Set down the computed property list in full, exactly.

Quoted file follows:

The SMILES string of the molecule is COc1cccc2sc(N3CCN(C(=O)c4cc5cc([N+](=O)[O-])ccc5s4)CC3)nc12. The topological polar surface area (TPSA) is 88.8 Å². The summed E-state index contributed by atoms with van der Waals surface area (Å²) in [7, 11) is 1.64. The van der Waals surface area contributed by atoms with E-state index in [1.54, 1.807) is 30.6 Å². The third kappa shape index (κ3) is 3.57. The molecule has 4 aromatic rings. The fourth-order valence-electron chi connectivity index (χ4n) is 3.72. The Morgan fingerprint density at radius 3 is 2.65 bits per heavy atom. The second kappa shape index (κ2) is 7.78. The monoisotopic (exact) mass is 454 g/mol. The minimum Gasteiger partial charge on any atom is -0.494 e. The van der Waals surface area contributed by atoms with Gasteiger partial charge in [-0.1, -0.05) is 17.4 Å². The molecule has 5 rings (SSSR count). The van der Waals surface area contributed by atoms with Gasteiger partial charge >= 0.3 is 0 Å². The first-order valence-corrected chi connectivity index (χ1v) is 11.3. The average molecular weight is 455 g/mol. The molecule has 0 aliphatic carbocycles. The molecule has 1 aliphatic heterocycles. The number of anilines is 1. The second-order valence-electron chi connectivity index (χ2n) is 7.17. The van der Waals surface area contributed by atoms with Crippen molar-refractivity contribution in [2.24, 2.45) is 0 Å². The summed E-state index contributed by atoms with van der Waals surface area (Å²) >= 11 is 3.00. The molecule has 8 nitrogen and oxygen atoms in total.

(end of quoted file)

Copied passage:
The SMILES string of the molecule is COc1cccc2sc(N3CCN(C(=O)c4cc5cc([N+](=O)[O-])ccc5s4)CC3)nc12. The topological polar surface area (TPSA) is 88.8 Å². The summed E-state index contributed by atoms with van der Waals surface area (Å²) in [7, 11) is 1.64. The van der Waals surface area contributed by atoms with E-state index in [1.54, 1.807) is 30.6 Å². The third kappa shape index (κ3) is 3.57. The molecule has 4 aromatic rings. The fourth-order valence-electron chi connectivity index (χ4n) is 3.72. The Morgan fingerprint density at radius 3 is 2.65 bits per heavy atom. The second kappa shape index (κ2) is 7.78. The monoisotopic (exact) mass is 454 g/mol. The minimum Gasteiger partial charge on any atom is -0.494 e. The van der Waals surface area contributed by atoms with Gasteiger partial charge in [-0.1, -0.05) is 17.4 Å². The molecule has 5 rings (SSSR count). The van der Waals surface area contributed by atoms with Gasteiger partial charge >= 0.3 is 0 Å². The first-order valence-corrected chi connectivity index (χ1v) is 11.3. The average molecular weight is 455 g/mol. The molecule has 0 aliphatic carbocycles. The molecule has 1 aliphatic heterocycles. The number of anilines is 1. The second-order valence-electron chi connectivity index (χ2n) is 7.17. The van der Waals surface area contributed by atoms with Crippen molar-refractivity contribution in [2.24, 2.45) is 0 Å². The summed E-state index contributed by atoms with van der Waals surface area (Å²) >= 11 is 3.00. The molecule has 8 nitrogen and oxygen atoms in total.